Also note that Henry's role (and personality) serve as an enabler for this to occur. As long as he's the repository of knowledge and the chief fixer we can't resolve this problem. Fixes, routines, process idiosyncrasies and procedures belong to institutional knowledge, not individual knowledge. His role actually makes him a bottleneck for work and support rather than shortening the time to fix and deploy things. His developers are less productive than they could be because he is so good at his job.

I call this team model the "superstar programmer". One guy is head and shoulders above everyone else, knows more, does more and everyone orbits around him. He does everything with excellence and alacrity but has so much on his plate that his speed and knowledge are self-defeating.

Teams matter. To get the most out of them they have to be organized around both talent and personal growth. Henry is doing too many things and especially too many trivial operational things that could be done by anyone. Those operational things need to be documented.

Let's discuss team productivity. Many people are surprised at the math of team development. If I can gain 150 hours of development, per month, from a single developer I should, theoretically, be able to get 300 hours per month out of 2 developers, 450 hours out of 4 etc. Reality doesn't work that way. A team is a network of individuals who work toward goals together. They must interact so as not to overlap. They have to meet and plan. You may not be able to divide the work up into discreet 150-hour chunks. With each new team member this problem is exacerbated as new connections, meetings, planning and divisions are made. So, a team of 5 developers may be 60 or 75 percent as effective as a team of 1 or 2. At some point economies of scale kick in and the productivity curve levels off. But the pattern resembles this chart.

Note that this inefficiency is a healthy curve. If you have done well at building your team you can expect this reduced level of productivity as the best possible outcome.

But what happens when have a rock star model? At 3 developers your rock star is managing the tasks and responsibility of his own work plus 2. At 4 developers the problem is at a breaking point. The curve dips down. There is not enough supporting work to divide up among the secondary developers. The rock star takes on more and more of the mission critical work himself. Support tasks and management tasks build up and your major talent becomes a fireman. His whole world is putting out fires all day long and he is behind the curve on each project and task trying to juggle assignments while he's still doing what he's always done.

The Fix

This is why teams and institutional organization really matter. Evolution is fine for birds but software developers tend to propagate mutations that are less rather than more beneficial. Make sure knowledge is systemetized and institutional. Don't be seduced by the superstar. To get the most out of her or him you will need to build a well supported system - otherwise she will fly off the rails as you allow her to take ownserhip of everything. Finally, prioritize between the urgent and the important. If you do have a superstar, chances are your best use of his talents will be at a higher level than troubleshooting operational issues - unless he's a sys-admin at heart (in which case hang on to him like grim death).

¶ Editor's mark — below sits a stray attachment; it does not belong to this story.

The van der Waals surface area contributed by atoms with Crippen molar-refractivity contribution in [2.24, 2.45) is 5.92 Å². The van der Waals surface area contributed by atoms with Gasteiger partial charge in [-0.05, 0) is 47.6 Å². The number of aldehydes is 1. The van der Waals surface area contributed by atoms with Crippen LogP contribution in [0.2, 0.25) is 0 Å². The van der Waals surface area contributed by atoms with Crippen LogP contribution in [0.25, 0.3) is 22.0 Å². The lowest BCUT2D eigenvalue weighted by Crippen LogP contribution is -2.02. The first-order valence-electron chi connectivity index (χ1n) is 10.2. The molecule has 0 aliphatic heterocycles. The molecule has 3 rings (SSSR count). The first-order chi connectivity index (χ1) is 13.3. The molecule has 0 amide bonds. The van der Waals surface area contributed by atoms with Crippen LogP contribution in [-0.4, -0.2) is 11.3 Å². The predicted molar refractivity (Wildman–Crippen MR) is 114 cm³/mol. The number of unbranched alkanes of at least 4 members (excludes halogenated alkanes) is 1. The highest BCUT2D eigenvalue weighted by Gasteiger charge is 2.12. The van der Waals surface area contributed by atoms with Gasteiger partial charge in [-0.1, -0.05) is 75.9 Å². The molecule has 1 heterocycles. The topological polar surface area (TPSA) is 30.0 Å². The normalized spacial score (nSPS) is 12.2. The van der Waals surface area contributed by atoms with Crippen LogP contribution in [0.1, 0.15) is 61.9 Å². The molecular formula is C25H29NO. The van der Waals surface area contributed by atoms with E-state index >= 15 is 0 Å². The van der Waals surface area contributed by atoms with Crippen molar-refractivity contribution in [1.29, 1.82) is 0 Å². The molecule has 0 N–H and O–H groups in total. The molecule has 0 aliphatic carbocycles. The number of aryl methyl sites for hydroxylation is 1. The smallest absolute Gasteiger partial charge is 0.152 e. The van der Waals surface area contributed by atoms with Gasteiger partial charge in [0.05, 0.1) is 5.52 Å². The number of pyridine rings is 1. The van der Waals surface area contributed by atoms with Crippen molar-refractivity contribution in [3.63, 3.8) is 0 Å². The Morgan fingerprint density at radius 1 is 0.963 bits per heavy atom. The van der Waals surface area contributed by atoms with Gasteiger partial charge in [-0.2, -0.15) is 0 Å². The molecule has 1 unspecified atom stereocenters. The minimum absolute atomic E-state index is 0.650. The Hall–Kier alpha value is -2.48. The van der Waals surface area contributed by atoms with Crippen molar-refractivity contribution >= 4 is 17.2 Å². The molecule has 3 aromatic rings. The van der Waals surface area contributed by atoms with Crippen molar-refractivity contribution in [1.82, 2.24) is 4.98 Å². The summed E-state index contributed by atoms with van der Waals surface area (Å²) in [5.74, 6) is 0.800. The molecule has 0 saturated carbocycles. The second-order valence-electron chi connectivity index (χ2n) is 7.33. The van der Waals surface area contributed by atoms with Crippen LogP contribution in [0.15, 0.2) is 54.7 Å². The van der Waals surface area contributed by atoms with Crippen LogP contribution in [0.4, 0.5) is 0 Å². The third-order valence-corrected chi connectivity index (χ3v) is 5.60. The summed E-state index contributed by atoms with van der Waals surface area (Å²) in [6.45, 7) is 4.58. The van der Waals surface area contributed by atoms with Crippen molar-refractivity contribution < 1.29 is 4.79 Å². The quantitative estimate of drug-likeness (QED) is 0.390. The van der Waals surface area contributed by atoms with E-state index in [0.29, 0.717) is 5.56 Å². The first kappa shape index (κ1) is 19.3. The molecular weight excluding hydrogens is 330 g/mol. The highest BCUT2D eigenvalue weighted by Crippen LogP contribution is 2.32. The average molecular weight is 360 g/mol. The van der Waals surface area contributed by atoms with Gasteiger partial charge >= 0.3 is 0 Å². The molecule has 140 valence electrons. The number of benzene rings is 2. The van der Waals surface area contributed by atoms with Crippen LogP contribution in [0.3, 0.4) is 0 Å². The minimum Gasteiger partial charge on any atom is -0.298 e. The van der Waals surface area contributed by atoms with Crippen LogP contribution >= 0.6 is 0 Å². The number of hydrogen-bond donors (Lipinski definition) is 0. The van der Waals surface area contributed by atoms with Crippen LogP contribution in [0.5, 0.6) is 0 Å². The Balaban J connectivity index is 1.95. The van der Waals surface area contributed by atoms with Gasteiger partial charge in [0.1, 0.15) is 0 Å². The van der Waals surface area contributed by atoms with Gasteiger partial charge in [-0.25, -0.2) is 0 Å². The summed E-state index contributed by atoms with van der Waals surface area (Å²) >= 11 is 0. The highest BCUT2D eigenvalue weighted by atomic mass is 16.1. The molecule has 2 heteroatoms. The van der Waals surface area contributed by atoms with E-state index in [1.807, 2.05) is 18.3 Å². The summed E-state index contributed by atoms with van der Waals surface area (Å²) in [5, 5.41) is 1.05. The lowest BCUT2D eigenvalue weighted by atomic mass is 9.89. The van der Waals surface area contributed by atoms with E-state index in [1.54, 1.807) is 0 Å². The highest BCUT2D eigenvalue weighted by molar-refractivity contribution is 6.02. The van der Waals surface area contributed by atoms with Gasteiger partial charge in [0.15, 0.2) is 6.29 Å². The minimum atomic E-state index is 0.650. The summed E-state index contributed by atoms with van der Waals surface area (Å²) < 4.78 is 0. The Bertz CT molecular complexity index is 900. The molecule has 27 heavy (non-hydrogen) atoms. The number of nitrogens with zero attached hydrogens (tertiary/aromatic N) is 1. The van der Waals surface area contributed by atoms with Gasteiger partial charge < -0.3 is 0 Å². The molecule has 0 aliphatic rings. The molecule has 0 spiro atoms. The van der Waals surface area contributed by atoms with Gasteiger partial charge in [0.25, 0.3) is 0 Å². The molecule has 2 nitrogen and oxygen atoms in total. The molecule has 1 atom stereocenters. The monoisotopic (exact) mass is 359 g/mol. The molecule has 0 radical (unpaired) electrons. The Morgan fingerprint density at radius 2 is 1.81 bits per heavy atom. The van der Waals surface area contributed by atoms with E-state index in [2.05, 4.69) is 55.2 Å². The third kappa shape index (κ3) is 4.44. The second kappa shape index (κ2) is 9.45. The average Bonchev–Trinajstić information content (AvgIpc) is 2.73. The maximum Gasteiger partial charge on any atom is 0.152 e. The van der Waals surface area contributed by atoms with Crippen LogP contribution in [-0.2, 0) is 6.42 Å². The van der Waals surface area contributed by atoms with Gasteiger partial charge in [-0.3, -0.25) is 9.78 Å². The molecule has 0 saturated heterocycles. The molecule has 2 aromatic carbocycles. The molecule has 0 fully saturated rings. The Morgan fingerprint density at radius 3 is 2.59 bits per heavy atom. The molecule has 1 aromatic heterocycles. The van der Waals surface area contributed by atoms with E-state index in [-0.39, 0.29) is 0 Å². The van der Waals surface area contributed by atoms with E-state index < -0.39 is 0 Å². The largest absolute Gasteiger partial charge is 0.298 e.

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  • Phillip Senn's Gravatar
    Posted By
    Phillip Senn | 3/15/18 1:24 PM
    Reminds me a little of a technical debt discussion.

    Reminds me a little of Mythical Man-Month, adding people to a project takes time away from the people who are already on the project.

    Reminds me a little of what Walter Isaacson said in "Steve Jobs": that top tier programmers have little patience for incompetence.

    I think that training someone and getting things done are in opposition to each other. I remember one time trying to get a program written and the person I was teaching pressed ctrl+z a few times so that we could discuss the changes that I had him type.
    It really threw me because I was trying to get something done and he was trying to learn.

    What I learned was not to try to develop something and train someone at the same time.
    And I've learned that I'm not a superstar. But that's being a little to open.

    A bit like Ben Franklin's quote about doubting a little of his own infallibility.
  • Mark Kruger's Gravatar
    Posted By
    Mark Kruger | 3/15/18 1:33 PM

    Yes - I referenced Mythical Man-month in the original document that this is extracted from (a review document).

    Good thoughts as always Phil. You'll always be a superstar in my book. :)